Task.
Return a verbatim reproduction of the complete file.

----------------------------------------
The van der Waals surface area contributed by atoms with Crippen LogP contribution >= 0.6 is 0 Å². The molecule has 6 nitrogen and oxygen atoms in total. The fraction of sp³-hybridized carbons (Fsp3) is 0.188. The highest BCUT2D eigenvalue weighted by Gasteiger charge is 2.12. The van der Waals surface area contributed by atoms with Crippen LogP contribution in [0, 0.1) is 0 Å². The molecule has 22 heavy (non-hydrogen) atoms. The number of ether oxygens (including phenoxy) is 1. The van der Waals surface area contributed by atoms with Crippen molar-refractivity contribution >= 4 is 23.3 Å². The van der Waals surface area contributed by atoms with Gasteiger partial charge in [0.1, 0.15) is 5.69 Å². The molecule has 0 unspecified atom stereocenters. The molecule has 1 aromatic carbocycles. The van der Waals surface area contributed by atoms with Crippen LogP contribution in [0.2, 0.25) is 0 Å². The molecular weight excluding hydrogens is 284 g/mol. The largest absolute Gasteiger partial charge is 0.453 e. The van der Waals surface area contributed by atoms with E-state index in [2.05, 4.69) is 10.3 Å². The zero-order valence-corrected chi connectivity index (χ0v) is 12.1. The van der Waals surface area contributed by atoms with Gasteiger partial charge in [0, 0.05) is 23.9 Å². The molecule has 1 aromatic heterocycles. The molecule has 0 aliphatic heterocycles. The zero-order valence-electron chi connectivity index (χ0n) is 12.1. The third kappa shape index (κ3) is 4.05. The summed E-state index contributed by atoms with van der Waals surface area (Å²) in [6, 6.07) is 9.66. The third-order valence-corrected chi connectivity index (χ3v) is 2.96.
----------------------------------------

The van der Waals surface area contributed by atoms with Crippen LogP contribution >= 0.6 is 0 Å². The molecule has 6 nitrogen and oxygen atoms in total. The fraction of sp³-hybridized carbons (Fsp3) is 0.188. The highest BCUT2D eigenvalue weighted by Gasteiger charge is 2.12. The van der Waals surface area contributed by atoms with Crippen LogP contribution in [0, 0.1) is 0 Å². The molecule has 22 heavy (non-hydrogen) atoms. The number of ether oxygens (including phenoxy) is 1. The van der Waals surface area contributed by atoms with Crippen molar-refractivity contribution >= 4 is 23.3 Å². The van der Waals surface area contributed by atoms with Gasteiger partial charge in [0.1, 0.15) is 5.69 Å². The molecule has 0 unspecified atom stereocenters. The molecule has 1 aromatic carbocycles. The van der Waals surface area contributed by atoms with Crippen LogP contribution in [0.2, 0.25) is 0 Å². The molecular weight excluding hydrogens is 284 g/mol. The largest absolute Gasteiger partial charge is 0.453 e. The van der Waals surface area contributed by atoms with E-state index in [2.05, 4.69) is 10.3 Å². The zero-order valence-corrected chi connectivity index (χ0v) is 12.1. The van der Waals surface area contributed by atoms with Gasteiger partial charge in [0, 0.05) is 23.9 Å². The molecule has 1 aromatic heterocycles. The molecule has 0 aliphatic heterocycles. The zero-order valence-electron chi connectivity index (χ0n) is 12.1. The third kappa shape index (κ3) is 4.05. The summed E-state index contributed by atoms with van der Waals surface area (Å²) in [6, 6.07) is 9.66. The third-order valence-corrected chi connectivity index (χ3v) is 2.96.